Businesses in or near urban or economically underserved areas in the Tampa Bay region can receive free training from top name educators beginning Feb. 28.
The Inner City Capital Connections program, rescheduled from Sept. 12 as a result of Hurricane Irma, will kick off with a conference at University of South Florida’s Center for Advanced Medical Learning and Simulation (CAMLS) in downtown Tampa.
“This is a really awesome opportunity for businesses to get the tools that they need to achieve the success that they desire,” says Hyacinth Vassell, director of the program.
The goal is to help businesses overcome obstacles to growth, such as lack of capital. “It’s an opportunity to work on their business while they are being guided by the most brilliant minds in the U.S.,” she says.
To be eligible, businesses must be in or near a depressed area or have 40 percent or more of their employees living in a distressed area. That’s broadly defined to include “parts of the city that have had little investment or disinvestment” as well as major population centers, adds Jeremy King, VP of Corporate Communications for Regions Bank, an ICCC partner.
“That’s almost everywhere in Hillsborough and Pinellas counties. We don’t want anyone to feel limited,” King says.
The company must be at least two years old and have $500,000 or more in revenue.
What ICCC primarily looks for is “readiness to participate,” Vassell says, “readiness for growth.”
“This is about helping each business take stock where it is now, identify where it wants to be in the future and identify a path how to get there,” King adds.
Founded in 2005, the program is ICCC’s first in 2018 and first in Florida, unless you count last year’s training relegated to webinars after Irma.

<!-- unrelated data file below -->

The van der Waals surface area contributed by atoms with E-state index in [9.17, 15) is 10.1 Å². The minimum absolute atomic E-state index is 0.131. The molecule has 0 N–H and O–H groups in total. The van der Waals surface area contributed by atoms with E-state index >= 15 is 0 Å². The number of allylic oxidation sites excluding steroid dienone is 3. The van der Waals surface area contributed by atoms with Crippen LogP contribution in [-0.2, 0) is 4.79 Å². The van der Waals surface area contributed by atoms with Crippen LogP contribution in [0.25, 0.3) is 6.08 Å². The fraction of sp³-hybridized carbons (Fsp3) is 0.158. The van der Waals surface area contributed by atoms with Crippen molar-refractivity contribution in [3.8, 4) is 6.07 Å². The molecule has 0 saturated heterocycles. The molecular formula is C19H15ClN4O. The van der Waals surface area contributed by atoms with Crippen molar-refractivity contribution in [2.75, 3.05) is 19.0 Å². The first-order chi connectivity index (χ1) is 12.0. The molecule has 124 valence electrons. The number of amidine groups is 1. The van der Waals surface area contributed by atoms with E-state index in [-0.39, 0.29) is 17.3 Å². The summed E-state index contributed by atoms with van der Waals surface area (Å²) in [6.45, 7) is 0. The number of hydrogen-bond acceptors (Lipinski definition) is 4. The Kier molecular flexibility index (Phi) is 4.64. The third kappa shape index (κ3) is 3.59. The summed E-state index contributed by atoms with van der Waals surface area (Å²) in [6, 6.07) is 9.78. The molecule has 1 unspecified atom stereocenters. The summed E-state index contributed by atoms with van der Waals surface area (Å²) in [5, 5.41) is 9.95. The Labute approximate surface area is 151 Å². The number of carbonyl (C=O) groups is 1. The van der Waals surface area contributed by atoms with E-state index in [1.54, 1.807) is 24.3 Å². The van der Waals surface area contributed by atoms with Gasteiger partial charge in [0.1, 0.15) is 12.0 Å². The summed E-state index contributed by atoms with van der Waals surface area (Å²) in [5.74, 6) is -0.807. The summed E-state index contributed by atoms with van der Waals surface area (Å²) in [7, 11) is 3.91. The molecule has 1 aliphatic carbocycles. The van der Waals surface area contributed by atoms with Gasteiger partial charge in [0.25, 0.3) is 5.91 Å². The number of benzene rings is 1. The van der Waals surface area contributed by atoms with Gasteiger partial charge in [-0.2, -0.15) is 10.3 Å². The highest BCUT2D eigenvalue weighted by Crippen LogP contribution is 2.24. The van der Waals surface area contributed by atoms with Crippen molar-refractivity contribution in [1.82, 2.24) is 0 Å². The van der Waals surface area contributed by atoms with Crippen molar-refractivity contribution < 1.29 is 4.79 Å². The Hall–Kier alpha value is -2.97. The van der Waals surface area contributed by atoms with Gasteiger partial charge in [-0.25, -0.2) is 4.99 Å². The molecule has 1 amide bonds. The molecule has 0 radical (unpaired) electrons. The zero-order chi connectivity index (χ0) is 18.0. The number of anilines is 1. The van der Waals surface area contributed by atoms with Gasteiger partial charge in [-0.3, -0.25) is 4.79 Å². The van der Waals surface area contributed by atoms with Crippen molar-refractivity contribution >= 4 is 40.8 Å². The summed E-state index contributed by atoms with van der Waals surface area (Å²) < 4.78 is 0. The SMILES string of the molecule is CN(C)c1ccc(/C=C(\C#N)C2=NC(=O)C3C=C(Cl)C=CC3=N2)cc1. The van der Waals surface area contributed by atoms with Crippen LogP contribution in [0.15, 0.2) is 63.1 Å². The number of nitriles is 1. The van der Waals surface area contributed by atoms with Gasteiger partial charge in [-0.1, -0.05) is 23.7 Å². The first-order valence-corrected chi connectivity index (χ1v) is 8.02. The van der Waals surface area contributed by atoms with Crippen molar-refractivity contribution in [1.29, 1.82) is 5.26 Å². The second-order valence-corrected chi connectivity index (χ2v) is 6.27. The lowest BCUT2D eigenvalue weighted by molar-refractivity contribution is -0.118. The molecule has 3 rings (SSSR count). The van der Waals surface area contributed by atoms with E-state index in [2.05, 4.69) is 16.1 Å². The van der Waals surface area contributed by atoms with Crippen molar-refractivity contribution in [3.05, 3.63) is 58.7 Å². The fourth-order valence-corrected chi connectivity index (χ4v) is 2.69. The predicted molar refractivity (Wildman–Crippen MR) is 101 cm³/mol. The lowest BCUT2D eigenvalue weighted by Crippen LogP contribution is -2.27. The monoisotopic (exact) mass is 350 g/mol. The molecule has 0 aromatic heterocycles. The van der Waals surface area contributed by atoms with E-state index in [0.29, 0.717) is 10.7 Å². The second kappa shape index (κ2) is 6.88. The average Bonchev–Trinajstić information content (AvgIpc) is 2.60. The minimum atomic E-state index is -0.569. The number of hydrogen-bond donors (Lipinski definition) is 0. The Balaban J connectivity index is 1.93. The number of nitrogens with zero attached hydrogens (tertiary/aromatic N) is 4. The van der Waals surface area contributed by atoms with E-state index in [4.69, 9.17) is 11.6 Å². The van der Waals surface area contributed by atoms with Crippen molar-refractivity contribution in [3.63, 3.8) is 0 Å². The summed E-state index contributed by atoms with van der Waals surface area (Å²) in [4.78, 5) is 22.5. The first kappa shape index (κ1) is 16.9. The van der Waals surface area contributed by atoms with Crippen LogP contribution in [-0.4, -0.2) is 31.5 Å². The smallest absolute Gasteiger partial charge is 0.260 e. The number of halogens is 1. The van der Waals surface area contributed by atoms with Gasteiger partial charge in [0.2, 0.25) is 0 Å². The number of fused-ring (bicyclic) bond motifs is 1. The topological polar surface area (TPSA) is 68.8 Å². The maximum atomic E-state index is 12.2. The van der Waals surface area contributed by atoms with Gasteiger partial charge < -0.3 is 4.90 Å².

The ICCC training consists of modules on growth strategies, including talent management, entrepreneurial finance, marketing and sales, and access to capital. Among the experts involved are:
• Dobbin Bookman, an adjunct lecturer from Harvard University who holds dual master’s degrees from Harvard and who works with MBA students and the Harvard Business School’s Career Services program to assist businesses;
• Gail Taylor, a professor of Business Administration at Dartmouth College, who is an expert in marketing communications, retail promotions and services marketing; and
• Susan Perkins, an Associate Professor of Strategic Management at University of Illinois-Chicago, whose specialties include business strategy, corporate governance, and organizational learning.
The deadline, originally set for Feb. 9, has been extended to Feb. 16. Interested companies, which can send one representative in a senior leadership role, can apply at www.iccapitalconnections.org. Click on “Tampa Bay” and “application page” to access the form.
Run by the Roxbury, MA-based Initiative for a Competitive Inner City, a nonprofit, ICCC is offered free because of partnerships with Regions Bank and other regional sponsors including Florida Blue, Carlton Fields, the Community Foundation of Tampa Bay, Ernst and Young, United Way Suncoast, the University of South Florida St. Petersburg and Valpak. ICIC was started by Michael Porter, a Harvard Business School Professor, to build communities through education and investments from the private sector.
“Our goal as we sponsor ICCC is to connect with the small business communities in various markets that we serve, and work with them hand in hand,” King says.
The Birmingham, AL-based Regions will be providing coaching, expertise, and information. “This is about beginning a relationship and providing access to opportunities for these businesses long term,” he explains.
According to its preliminary 2017 report, the ICCC has trained 1,659 businesses and created 15,946 jobs. Average revenue grew 172 percent while raising capital of more than $1.47 billion.
ICCC is heading for 14 cities where they will hold executive education seminars in 2018, including Atlanta, Memphis, Boston, Chicago, Dallas, Los Angeles, Washington D.C. and Baltimore. The program also includes webinars and a live meeting at the conclusion.
It hasn’t been decided if, or when, the ICCC program will be offered again in Tampa.